Chevrolet C10 Column Shifter Conversion - Back on the Tree
’60-87 C10 Floor Shift to Column Shift Conversion
It's almost a guarantee that when you get an old C10 truck to play with, somewhere on it you will find an "upgrade" that just doesn't suit your plan for the project. One item that is often a point of contention with classic truck owners is the addition of a floor shifter for automatic transmissions. Originally, many C10 trucks had a three-on-the-tree manual transmission when new. Over the years, most of the '60-87 GM trucks were converted to automatic transmissions at some point. Because there was no way to convert the manual column to work with the automatic transmission, the options were to either replace the steering column or add a floor shifter.
These days there is a solution and it's only going to cost you about $50 and an hour of your time. We're going to convert to a column-shifted auto so it looks factory but you keep the original three-on-the-tree column. A shift linkage kit from CPP is the new component that allows you to use the factory column shifter with any Chevy auto trans. We headed to Ted's Rod Shop in Riverside, California, to let the C10 experts there get the job done the right way.
1. This is the aftermarket shifter found in our C10. This truck was converted from three- on-the-tree to a Turbo 350 automatic. We decided it was time to get rid of it and put the shifter back on the column for a more stock and out of the way look.
2. The first step is to get the truck in the air and get that floor shifter off the truck. The guys at Ted's Rod Shop do this kind of job daily so they had it off in minutes.
3. Here is the floor shifter out of the truck along with its linkage.
4. Compare that to the new parts we were about to install. This includes a shift linkage kit from CPP, which allows you to use the factory column shifter and any Chevy automatic transmission. We also opted for a brand-new shift arm from LMC Truck.
5. With the shifter out, we began the installation of the CPP linkage kit. We first installed the splined collar from the linkage kit and secured with the provided nut.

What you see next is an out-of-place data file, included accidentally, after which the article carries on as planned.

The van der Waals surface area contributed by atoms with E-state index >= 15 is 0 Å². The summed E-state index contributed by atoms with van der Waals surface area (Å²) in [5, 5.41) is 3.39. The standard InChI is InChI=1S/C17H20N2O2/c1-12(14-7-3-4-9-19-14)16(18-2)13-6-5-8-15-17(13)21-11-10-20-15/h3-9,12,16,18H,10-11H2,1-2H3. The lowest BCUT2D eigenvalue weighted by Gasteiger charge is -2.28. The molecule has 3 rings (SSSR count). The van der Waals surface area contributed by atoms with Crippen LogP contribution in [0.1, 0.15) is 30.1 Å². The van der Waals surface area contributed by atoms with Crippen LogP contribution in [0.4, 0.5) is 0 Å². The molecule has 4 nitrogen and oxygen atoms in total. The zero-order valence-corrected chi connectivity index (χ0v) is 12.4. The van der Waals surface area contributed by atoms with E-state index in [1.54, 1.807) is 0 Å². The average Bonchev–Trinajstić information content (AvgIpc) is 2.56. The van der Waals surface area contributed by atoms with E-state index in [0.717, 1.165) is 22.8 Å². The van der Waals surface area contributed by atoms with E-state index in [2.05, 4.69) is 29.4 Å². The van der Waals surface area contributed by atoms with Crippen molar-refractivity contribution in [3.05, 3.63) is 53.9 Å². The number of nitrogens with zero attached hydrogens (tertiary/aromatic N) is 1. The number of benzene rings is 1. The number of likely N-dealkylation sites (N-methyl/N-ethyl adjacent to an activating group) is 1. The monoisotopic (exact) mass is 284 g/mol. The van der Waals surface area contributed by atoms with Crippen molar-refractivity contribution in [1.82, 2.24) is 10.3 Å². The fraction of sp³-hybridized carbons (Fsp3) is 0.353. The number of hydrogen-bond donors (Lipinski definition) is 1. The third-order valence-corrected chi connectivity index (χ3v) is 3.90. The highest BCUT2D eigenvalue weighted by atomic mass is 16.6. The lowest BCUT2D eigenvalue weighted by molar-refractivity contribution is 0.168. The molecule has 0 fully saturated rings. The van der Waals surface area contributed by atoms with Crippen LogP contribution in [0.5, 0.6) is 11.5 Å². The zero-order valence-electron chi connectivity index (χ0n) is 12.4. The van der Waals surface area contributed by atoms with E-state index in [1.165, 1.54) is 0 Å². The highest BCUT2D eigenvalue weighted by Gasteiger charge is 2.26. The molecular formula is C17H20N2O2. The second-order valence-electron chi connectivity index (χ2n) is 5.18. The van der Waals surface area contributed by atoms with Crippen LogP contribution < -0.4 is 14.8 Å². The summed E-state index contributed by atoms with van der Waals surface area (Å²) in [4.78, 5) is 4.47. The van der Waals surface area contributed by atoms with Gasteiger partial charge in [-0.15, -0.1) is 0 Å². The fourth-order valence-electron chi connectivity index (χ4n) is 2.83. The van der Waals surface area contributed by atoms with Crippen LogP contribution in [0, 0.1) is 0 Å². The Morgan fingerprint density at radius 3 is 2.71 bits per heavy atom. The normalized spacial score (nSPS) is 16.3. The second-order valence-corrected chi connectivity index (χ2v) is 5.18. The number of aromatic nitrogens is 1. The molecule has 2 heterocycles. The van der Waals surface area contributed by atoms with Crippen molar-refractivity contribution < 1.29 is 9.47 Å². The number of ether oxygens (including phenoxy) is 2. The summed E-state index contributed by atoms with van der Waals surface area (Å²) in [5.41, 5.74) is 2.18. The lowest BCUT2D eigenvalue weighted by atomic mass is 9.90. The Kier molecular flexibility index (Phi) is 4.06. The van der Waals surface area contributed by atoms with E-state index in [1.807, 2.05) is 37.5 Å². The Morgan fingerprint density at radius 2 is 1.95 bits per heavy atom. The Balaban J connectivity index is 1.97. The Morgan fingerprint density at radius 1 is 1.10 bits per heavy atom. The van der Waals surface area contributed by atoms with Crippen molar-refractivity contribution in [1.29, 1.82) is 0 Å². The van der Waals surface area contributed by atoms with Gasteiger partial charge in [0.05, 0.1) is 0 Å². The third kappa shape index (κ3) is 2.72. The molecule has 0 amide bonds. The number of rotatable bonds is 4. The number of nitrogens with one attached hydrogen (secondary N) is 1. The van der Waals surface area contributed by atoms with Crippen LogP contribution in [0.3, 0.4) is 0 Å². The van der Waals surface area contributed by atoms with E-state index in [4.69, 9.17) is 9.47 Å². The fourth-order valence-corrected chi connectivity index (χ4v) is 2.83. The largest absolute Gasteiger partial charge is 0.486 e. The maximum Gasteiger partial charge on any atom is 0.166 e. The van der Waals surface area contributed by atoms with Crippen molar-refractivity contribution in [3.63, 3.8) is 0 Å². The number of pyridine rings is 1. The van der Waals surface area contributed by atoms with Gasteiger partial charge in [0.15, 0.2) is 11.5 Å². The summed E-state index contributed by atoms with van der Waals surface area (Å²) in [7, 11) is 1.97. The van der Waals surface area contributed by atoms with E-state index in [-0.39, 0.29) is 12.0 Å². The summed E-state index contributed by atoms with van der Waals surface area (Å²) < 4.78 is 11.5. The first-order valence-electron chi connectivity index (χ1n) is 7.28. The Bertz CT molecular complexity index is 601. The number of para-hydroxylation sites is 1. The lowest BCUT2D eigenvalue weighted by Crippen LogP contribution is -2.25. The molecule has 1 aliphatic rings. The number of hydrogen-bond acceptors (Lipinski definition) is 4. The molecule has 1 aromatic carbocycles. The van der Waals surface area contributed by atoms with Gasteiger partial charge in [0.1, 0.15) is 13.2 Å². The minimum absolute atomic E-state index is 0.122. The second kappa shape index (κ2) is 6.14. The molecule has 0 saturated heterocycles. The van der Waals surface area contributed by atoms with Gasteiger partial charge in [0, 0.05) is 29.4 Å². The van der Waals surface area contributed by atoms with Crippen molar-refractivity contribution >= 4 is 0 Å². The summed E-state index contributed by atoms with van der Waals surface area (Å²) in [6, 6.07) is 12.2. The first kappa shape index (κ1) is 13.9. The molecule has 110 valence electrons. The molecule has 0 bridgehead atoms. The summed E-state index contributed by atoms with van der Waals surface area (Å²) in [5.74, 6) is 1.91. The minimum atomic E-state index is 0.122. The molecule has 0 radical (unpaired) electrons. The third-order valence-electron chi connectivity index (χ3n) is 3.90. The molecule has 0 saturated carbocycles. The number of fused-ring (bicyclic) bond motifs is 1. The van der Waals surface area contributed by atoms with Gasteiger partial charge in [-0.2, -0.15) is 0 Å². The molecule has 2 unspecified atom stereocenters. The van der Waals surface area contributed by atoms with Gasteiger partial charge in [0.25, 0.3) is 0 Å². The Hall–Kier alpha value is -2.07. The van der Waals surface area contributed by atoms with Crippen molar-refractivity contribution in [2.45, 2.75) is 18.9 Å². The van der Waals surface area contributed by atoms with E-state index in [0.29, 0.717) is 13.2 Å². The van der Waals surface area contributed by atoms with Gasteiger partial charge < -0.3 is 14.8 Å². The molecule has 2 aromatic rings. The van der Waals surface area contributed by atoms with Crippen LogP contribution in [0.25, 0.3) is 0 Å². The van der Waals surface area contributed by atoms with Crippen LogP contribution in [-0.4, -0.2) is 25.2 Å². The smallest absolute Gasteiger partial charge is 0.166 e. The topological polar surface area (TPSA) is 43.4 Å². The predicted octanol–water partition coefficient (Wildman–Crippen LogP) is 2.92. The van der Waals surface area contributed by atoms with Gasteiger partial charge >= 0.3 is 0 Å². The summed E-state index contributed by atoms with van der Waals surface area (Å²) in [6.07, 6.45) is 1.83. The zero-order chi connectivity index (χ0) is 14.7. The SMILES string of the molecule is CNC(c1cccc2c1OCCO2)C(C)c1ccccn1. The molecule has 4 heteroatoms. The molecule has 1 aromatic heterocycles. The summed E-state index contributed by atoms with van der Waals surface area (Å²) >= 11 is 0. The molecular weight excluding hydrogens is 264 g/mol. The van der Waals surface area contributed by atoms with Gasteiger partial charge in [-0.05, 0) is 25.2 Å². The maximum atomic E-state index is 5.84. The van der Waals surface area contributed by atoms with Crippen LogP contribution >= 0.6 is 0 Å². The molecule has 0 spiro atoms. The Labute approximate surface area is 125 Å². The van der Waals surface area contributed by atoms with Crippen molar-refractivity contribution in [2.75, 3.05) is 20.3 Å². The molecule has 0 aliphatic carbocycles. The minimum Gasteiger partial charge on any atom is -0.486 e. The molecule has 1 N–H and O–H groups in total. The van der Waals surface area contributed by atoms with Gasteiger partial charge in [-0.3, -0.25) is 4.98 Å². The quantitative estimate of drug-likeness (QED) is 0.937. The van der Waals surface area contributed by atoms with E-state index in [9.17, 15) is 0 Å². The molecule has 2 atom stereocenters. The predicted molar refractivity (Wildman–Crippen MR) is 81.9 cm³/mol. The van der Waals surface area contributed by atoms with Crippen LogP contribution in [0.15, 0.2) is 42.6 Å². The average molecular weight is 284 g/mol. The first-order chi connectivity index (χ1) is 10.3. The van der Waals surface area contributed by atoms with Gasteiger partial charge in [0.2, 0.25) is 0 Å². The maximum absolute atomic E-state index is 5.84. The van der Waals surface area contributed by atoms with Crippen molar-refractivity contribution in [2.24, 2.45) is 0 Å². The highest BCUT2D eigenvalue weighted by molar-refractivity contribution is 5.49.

6. Next, we loosely installed the gear selector arm on the splined collar. We were told that it's best to install this arm in the 10 o'clock position to start with. It may need to be re adjusted if you can't select all gears once everything is connected.
7. Up on the bench, we then assembled the shift rod. The rod can be cut to any length but we did not need to modify it for this application. There is a rod end on each side and jamb nuts to allow for plenty of adjustability.
8. With the shift rod assembled we cut off the lower gear selector off of the steering column since it won't be used with this kit. For three-on-the-tree columns this is a good idea since the upper and lower selectors have been known to hang up on each other. Two minutes with a cutoff wheel gets the job done right.
9. Now we installed the new shift rod assembly with the supplied hardware and bolt centering spacers through the upper shift selector. Make sure the rod does not contact the firewall as you pass the shifter through the gears. Now is the time to make sure the shifter shifts all the way down to first gear without issue. If so, tighten up the shift arm on the transmission and remove the linkage. If not. Rotate the gear selector arm slightly in one direction and give it another shot.
10. With the linkage off, we drilled two indentions in the rods for the set screws to go into. This ensures that the linkage will not move or change position.
11. With that done, reinstall the linkage and tighten all the loose set screws. Again, check that you can get all your gears and that there is no binding of the linkage.
12. Finally we installed the new LMC factory shift handle back to the column using a new roll pin. It only took a few hours of time and about $50 to replace the floor shifter with a factory-appearing column.